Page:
The Find

Hair do’s and don’ts

Hair as an artform, in Mexico, about 1935. Hair as an artform, in Mexico, about 1935. (Scholastic Inc.)
By Jan Gardner
Globe Correspondent / July 31, 2011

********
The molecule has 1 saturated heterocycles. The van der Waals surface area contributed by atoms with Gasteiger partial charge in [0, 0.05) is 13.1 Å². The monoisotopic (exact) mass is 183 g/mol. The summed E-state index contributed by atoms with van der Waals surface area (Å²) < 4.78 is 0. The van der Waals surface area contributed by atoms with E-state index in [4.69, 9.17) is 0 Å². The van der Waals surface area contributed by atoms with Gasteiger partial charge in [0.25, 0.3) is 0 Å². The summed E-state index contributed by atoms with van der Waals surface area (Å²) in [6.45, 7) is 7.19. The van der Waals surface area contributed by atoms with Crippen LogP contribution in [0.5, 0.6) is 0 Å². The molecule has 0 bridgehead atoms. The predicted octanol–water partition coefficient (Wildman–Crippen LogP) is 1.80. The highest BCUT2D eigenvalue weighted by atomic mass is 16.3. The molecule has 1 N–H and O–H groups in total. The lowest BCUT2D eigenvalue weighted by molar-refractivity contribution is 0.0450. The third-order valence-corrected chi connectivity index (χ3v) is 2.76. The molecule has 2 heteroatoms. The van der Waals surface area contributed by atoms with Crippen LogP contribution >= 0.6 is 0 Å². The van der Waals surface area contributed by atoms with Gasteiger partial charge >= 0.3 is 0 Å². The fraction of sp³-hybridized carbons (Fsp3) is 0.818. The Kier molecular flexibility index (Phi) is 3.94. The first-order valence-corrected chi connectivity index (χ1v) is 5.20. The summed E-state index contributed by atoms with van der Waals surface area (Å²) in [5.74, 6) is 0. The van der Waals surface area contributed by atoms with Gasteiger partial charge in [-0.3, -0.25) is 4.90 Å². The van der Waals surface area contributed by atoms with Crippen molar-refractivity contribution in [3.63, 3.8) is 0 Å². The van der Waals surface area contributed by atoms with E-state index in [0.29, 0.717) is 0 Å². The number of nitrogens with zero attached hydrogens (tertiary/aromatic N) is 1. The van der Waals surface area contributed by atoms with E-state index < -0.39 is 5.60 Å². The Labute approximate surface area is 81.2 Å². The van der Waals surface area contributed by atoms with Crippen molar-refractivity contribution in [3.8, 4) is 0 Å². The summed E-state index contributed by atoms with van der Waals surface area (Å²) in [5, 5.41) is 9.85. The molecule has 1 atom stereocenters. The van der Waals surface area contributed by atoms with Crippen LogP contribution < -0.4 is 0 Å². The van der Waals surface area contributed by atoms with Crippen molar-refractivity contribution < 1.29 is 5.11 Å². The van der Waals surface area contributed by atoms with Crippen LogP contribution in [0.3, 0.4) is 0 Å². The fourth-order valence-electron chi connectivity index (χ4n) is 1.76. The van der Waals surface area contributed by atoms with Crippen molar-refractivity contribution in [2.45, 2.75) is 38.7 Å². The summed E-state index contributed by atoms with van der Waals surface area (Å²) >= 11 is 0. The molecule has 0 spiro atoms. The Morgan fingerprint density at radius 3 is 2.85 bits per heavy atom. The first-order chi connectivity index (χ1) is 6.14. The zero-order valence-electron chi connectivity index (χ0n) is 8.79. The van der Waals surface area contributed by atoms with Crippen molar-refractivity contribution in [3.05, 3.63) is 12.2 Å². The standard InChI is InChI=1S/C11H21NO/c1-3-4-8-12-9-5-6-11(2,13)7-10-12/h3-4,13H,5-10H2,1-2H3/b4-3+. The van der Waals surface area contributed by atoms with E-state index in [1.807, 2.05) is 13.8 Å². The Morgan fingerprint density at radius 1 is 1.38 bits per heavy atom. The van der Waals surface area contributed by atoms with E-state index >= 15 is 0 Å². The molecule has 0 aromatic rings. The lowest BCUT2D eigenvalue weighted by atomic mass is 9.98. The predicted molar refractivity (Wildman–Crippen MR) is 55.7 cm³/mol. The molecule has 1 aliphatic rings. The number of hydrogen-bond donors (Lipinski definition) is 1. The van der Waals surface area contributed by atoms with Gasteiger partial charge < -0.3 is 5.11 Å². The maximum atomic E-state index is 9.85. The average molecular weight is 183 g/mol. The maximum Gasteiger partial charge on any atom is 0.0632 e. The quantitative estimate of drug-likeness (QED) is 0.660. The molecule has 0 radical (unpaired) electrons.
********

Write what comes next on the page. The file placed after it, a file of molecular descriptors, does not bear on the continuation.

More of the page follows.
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Aristotle and Julius Caesar were both desperate to find a cure for their baldness. The Greek philosopher rubbed goat urine on his head, and Queen Cleopatra applied a blend of horse teeth, deer marrow, and toasted mice to Caesar’s bald pate. What men and women through the ages have done to their hair is just as wild. They’ve dyed it with saffron and lye, rubbed avocado in to make it velvety, and whitened it with chalk. A book for young and old alike, “Big Wig: A Little History of Hair’’ (Scholastic) by Kathleen Krull and illustrator Peter Malone takes an irreverent look at an obsession that shows no signs of letting up.